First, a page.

They also participate in the evolving character of the environment, modifying it with tiny disturbances and invisible growths related to the organic materials that the artist allows to spread. The weather, the light, but also the movement of visitors have an impact on the living forms. The proximity, the contact of the works upon the public, sometimes adds a therapeutic character to the ambience designed by Martin Belou. The brass utensils and the wooden and raw porcelain recipients belong to the realm of medical instruments or ancient pharmaceutical remedies. Inhaling from the cauldron relieves and relaxes a feverish mind. The artist chooses to allow the revelation of a mutation of certain resources and recipes that he elaborates from an infusion of plants or of fermenting grains and mushrooms. The weather of the foyer creates a phenomenon of erosion, in which certain topography transforms. From this, our perception is led to move itself between the birth and the death of the exhibition.
Martin Belou guides the visitor in a mysterious procession punctuated with imaginary tales and stories linked to the space, which germinate along the journey.
« Floating gently onward, but with a velocity slight augmented, the voyager, after many short turns, finds his progress apparently barred by a gigantic gate or rather door of burnished gold, elaborately carved and fretted, and reflecting the direct rays of the now fast-sinking sun with an effulgence that seems to wreathe the whole surrounding forest in flames. »
text by Eloi Boucher
Martin Belou was born in 1986 in L’Union. He lives and works between Marseille and Brussels. He recently participated in residency programs at Triangle in Marseille, Aguas Del Dià in Mexico, EUROPALIA in Indonesia and the CAC Parc Saint-Léger in Pougues-les-Eaux. Martin Belou graduated in 2009 from the École Nationale Supérieure d’Art of Clermont Métropole.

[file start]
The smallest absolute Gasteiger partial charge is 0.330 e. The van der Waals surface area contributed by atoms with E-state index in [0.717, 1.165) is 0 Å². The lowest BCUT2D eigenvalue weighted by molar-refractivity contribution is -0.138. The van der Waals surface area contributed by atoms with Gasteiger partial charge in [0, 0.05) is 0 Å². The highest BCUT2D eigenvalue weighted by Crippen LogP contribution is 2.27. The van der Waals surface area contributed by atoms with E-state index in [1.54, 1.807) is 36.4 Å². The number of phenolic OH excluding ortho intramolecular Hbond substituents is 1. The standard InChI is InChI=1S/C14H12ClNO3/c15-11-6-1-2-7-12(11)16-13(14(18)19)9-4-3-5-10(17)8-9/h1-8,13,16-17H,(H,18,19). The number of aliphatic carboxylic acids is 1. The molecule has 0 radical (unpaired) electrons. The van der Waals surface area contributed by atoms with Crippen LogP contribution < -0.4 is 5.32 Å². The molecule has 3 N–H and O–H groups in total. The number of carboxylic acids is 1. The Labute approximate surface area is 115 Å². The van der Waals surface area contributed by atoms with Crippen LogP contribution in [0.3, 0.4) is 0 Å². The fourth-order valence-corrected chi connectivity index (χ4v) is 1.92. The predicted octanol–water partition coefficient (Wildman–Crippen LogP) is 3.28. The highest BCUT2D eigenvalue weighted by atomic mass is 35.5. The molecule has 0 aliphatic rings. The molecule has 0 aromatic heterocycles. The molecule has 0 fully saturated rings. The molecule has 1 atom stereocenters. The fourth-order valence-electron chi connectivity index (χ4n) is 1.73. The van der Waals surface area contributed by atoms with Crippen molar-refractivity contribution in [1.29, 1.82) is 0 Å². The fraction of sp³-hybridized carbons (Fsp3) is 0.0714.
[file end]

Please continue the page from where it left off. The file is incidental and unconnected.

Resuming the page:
His work has been presented in solo exhibitions at La Tôlerie in Clermont-Ferrand (2019), at Bastide Projects in Marseille (2019), at CIAP Kunstverein in Hasselt (2018) and at Levy-Delval in Brussels (2017). Martin Belou has participated in numerous group exhibitions, such as this year’s ‘Futur, ancien, fugitif – Une scène française’ at the Palais de Tokyo (2019), BOZAR in Brussels in the exhibition ‘Natural Capital (Model Alam)’ (2017), at Confort Moderne in Poitiers in ‘Feed me with your kiss’ (2017), at the art center of Villa Arson in Nice in ‘RUN RUN RUN’ (2016), at Deborah Bowmann in Brussels in ‘Les fausses dents du prince ‘ (2016), and also in New York at Johannes Vogt in the exhibition ‘Friendly Faces’ (2015).
In 2020, Martin Belou will be the subject of solo shows at Kunsthalle Gent in Belgium as well as at Bernier Eliades gallery in Brussels.